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French physicist Pierre Curie is often overlooked in favor of Marie Curie, his brilliant student and later wife. Together they discovered radium and polonium, and did extensive research into radioactivity. Pierre, Marie, and Henri Becquerel jointly won the 1903 Nobel Prize in Physics for their research. Curie might have gone onto many further discoveries, but he was killed in 1906 when a horse-drawn cart ran over him in Paris. If he had lived longer, Curie might have also succumbed to illness caused by radiation, as did his wife, daughter, and son-in-law—all Nobel Prize winners.

6. MARY CASSATT: MAY 22, 1844

Mary Cassatt via Wikimedia Commons // Public Domain

Wikimedia Commons // Public Domain

Renowned American painter Mary Cassatt wanted to become an artist, but her parents objected and her Philadelphia art school didn't take women students seriously. So she went to Paris and studied privately under teachers from Ecole des Beaux-Arts, as the school did not admit women. Gradually, Cassatt's works sold and her reputation grew. She drew the attention of Impressionist Edgar Degas, and worked with him for years. By 1886, she left the Impressionist movement behind, and afterward refused to be defined by any art genre. Cassatt's body of work often featured women and children in their everyday lives. Her most memorable painting, Little Girl in a Blue Armchair, broke with tradition by portraying a child in a naturalistic, casual pose instead of a formal portrait.

7. SIR ARTHUR CONAN DOYLE: MAY 22, 1859

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Arthur Conan Doyle is best remembered for his many short stories and novels featuring the detective Sherlock Holmes. But Conan Doyle worked full time as a medical doctor until an illness convinced him he had to choose between writing and medicine. Years later, Conan Doyle volunteered with the British army to fight in the Second Boer War, but because of his age (40), he was only allowed to serve as a medical doctor. Upon his return from South Africa, he entered politics in Scotland, but he lost his only race. In 1907, Conan Doyle became involved in a real criminal case in which he helped George Edalji, a solicitor of Indian heritage, beat an animal cruelty conviction by employing the observational technique that Sherlock Holmes used. The fallout from that case led to the establishment of the appeals system in Britain. Conan Doyle also wrote a science fiction novel The Lost World, published in 1912. It was so successful that he wrote four sequels.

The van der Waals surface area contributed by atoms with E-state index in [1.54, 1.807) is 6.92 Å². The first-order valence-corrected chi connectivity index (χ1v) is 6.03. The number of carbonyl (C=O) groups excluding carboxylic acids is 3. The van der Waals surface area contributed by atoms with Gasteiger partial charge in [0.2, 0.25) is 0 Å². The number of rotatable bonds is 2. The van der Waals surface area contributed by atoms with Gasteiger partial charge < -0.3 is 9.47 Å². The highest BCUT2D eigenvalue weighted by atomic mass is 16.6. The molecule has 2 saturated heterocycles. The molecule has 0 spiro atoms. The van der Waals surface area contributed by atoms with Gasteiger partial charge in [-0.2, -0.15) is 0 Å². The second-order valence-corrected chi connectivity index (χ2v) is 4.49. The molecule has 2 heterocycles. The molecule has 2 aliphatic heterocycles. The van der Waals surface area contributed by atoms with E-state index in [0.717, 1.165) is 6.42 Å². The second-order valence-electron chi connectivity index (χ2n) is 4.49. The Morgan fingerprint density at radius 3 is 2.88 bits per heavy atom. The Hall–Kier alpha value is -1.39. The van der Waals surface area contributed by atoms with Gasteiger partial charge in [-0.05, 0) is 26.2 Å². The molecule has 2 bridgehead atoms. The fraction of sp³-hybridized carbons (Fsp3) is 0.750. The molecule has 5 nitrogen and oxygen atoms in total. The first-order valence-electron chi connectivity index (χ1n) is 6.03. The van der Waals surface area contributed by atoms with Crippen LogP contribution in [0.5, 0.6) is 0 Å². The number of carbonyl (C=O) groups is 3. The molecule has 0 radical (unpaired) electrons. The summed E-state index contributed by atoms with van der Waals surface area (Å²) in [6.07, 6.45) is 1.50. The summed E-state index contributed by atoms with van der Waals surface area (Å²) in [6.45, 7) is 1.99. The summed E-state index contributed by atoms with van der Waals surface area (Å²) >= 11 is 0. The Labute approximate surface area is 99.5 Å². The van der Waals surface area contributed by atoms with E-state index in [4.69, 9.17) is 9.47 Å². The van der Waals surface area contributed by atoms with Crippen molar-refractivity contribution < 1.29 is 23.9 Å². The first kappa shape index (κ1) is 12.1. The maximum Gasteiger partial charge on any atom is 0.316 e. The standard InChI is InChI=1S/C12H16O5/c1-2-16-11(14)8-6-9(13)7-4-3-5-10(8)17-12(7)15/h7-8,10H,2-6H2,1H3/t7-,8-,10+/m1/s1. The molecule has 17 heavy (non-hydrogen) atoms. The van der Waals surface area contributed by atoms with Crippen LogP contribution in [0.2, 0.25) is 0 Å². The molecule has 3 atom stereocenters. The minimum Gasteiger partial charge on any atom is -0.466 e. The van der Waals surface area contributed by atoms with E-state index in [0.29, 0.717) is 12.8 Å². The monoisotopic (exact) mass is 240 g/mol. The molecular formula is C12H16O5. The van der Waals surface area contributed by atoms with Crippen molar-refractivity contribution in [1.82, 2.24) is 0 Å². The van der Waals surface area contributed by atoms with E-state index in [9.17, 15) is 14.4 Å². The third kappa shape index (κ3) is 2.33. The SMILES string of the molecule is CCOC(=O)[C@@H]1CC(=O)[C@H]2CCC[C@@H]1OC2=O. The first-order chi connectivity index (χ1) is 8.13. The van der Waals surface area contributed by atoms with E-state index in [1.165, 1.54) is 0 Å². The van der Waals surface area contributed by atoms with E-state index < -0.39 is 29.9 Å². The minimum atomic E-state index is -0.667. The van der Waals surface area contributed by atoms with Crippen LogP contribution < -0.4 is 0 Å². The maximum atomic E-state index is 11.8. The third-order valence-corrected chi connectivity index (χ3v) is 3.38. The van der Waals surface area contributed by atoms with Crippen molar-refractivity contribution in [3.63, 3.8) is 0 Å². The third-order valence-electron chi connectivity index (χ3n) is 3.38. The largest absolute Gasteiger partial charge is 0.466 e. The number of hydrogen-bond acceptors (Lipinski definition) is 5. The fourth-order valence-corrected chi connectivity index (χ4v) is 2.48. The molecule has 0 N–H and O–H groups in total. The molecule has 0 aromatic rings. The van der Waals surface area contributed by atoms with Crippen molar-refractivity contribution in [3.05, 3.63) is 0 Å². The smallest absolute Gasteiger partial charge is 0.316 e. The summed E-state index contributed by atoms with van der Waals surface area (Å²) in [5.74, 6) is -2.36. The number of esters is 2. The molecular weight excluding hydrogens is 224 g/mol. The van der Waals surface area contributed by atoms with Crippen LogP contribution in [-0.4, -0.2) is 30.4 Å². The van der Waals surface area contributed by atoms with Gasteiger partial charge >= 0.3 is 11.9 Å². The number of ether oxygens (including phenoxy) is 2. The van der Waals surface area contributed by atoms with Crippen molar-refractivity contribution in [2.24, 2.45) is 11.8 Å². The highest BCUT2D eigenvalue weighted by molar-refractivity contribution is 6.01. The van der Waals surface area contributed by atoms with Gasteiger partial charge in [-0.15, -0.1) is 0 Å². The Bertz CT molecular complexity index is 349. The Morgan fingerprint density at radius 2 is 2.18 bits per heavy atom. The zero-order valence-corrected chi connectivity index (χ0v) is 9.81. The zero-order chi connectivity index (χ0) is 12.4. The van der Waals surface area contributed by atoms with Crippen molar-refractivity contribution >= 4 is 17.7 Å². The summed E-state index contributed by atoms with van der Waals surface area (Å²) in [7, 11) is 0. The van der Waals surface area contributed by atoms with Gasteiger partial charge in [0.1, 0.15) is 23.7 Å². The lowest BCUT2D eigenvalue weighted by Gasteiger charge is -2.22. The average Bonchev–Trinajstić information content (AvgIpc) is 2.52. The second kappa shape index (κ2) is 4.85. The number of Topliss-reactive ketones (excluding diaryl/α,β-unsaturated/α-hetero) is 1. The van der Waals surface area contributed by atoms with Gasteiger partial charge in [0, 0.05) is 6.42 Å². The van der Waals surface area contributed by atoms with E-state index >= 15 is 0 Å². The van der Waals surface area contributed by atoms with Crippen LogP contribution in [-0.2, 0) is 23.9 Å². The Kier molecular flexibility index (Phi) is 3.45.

8. MARGARET FULLER: MAY 23, 1810

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Born in Massachusetts in 1810, Margaret Fuller was a precocious child who learned several languages but was not welcome at college because of her sex. She became friends with both Ralph Waldo Emerson and Henry David Thoreau, who admired her philosophical thinking. Fuller became a literary critic for the New-York Tribune and a well-known intellectual.

In 1845, Fuller made history with Woman in the Nineteenth Century, often considered the first major feminist work published in the United States. This groundbreaking book began as an essay in Emerson's transcendentalist journal The Dial called "The Great Lawsuit. Man versus Men. Woman versus Women," in which Fuller argued that men and women must see each other as equals before they can transcend to divine love. Fuller reasoned that ignoring our commonality was the base of much of America's sins, from the slaughter of Native Americans to the slavery of African Americans.

Fuller went on to become a foreign correspondent and the first American female war correspondent, covering the Italian revolution. She also fell in love with an Italian man and had a child with him. On their return trip to the U.S. in 1850 aboard a merchant ship, a hurricane struck the ship near Fire Island, killing all three. Only Fuller's 20-month-old son was found.

9. SALLY RIDE: MAY 26, 1951

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In 1983, Sally Ride became the first American woman to travel into space, aboard the space shuttle Challenger. Ride was a nationally ranked tennis player when she was a teenager. Billie Jean King urged her to turn pro, but Ride went to Stanford University instead. She earned both a bachelor of arts in English and a bachelor of science in physics in 1973, and a PhD in physics in 1978. Ride then immediately applied for NASA's astronaut program. She flew two shuttle missions, in 1983 and '84, and was scheduled for a third, but that mission was canceled after the Challenger explosion in 1986. After leaving NASA in 1987, Ride devoted her life to encouraging students to study science—especially girls. She founded the organization Sally Ride Science for just that purpose, and wrote five children's books encouraging interest in science. Ride died of cancer at age 61 in 2012.

10. "WILD BILL" HICKOK: MAY 27, 1837

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James Butler Hickok was a farmer, soldier, stagecoach driver, spy, lawman, scout, sharpshooter, gambler, and Wild West showman. Many of those occupations came after "Wild Bill" Hickok gained publicity for killing three men in an 1861 shootout. The newspapers followed his exploits from that time on, often embellishing the details until Hickok was more of a legend than the adventurer he was. His various occupations took him to different parts of Kansas, Nebraska, Missouri, Wyoming, and South Dakota. Hickok was playing poker in Deadwood, South Dakota, when Jack McCall shot him in the back of the head and killed him in 1876. The hand Hickok was holding at the time—a pair of black aces and a pair of black eights—became known as the "dead man's hand."